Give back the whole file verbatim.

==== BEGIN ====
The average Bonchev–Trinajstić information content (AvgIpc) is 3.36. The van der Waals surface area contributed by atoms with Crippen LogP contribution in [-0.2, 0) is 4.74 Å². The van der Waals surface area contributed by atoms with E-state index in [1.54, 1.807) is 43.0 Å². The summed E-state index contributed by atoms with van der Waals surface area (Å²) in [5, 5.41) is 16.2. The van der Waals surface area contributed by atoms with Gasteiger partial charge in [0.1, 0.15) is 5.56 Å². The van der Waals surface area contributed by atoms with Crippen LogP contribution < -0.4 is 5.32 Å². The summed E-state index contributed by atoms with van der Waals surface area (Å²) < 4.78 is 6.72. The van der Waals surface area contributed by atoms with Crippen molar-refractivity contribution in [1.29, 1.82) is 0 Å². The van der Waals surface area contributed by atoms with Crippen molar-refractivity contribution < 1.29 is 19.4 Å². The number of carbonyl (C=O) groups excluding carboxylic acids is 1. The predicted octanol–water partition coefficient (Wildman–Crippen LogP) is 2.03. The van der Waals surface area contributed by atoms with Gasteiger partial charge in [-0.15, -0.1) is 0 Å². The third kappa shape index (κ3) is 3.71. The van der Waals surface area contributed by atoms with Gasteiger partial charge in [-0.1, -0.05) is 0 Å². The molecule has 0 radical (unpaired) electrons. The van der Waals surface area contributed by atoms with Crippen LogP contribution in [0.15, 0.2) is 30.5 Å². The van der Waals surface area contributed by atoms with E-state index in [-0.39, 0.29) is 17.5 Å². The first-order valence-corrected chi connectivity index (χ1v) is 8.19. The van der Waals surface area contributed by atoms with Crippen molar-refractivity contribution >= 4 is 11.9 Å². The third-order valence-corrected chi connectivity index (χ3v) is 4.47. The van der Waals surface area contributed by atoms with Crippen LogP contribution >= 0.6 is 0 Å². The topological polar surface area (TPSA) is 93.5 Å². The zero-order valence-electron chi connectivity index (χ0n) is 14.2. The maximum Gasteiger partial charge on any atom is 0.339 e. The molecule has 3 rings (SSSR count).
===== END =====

The average Bonchev–Trinajstić information content (AvgIpc) is 3.36. The van der Waals surface area contributed by atoms with Crippen LogP contribution in [-0.2, 0) is 4.74 Å². The van der Waals surface area contributed by atoms with E-state index in [1.54, 1.807) is 43.0 Å². The summed E-state index contributed by atoms with van der Waals surface area (Å²) in [5, 5.41) is 16.2. The van der Waals surface area contributed by atoms with Gasteiger partial charge in [0.1, 0.15) is 5.56 Å². The van der Waals surface area contributed by atoms with Crippen LogP contribution < -0.4 is 5.32 Å². The summed E-state index contributed by atoms with van der Waals surface area (Å²) < 4.78 is 6.72. The van der Waals surface area contributed by atoms with Crippen molar-refractivity contribution in [1.29, 1.82) is 0 Å². The van der Waals surface area contributed by atoms with Crippen molar-refractivity contribution < 1.29 is 19.4 Å². The number of carbonyl (C=O) groups excluding carboxylic acids is 1. The predicted octanol–water partition coefficient (Wildman–Crippen LogP) is 2.03. The van der Waals surface area contributed by atoms with Gasteiger partial charge in [-0.15, -0.1) is 0 Å². The third kappa shape index (κ3) is 3.71. The van der Waals surface area contributed by atoms with Gasteiger partial charge in [-0.1, -0.05) is 0 Å². The molecule has 0 radical (unpaired) electrons. The van der Waals surface area contributed by atoms with Crippen LogP contribution in [0.15, 0.2) is 30.5 Å². The van der Waals surface area contributed by atoms with E-state index in [-0.39, 0.29) is 17.5 Å². The first-order valence-corrected chi connectivity index (χ1v) is 8.19. The van der Waals surface area contributed by atoms with Crippen molar-refractivity contribution >= 4 is 11.9 Å². The third-order valence-corrected chi connectivity index (χ3v) is 4.47. The van der Waals surface area contributed by atoms with Crippen LogP contribution >= 0.6 is 0 Å². The topological polar surface area (TPSA) is 93.5 Å². The zero-order valence-electron chi connectivity index (χ0n) is 14.2. The maximum Gasteiger partial charge on any atom is 0.339 e. The molecule has 3 rings (SSSR count).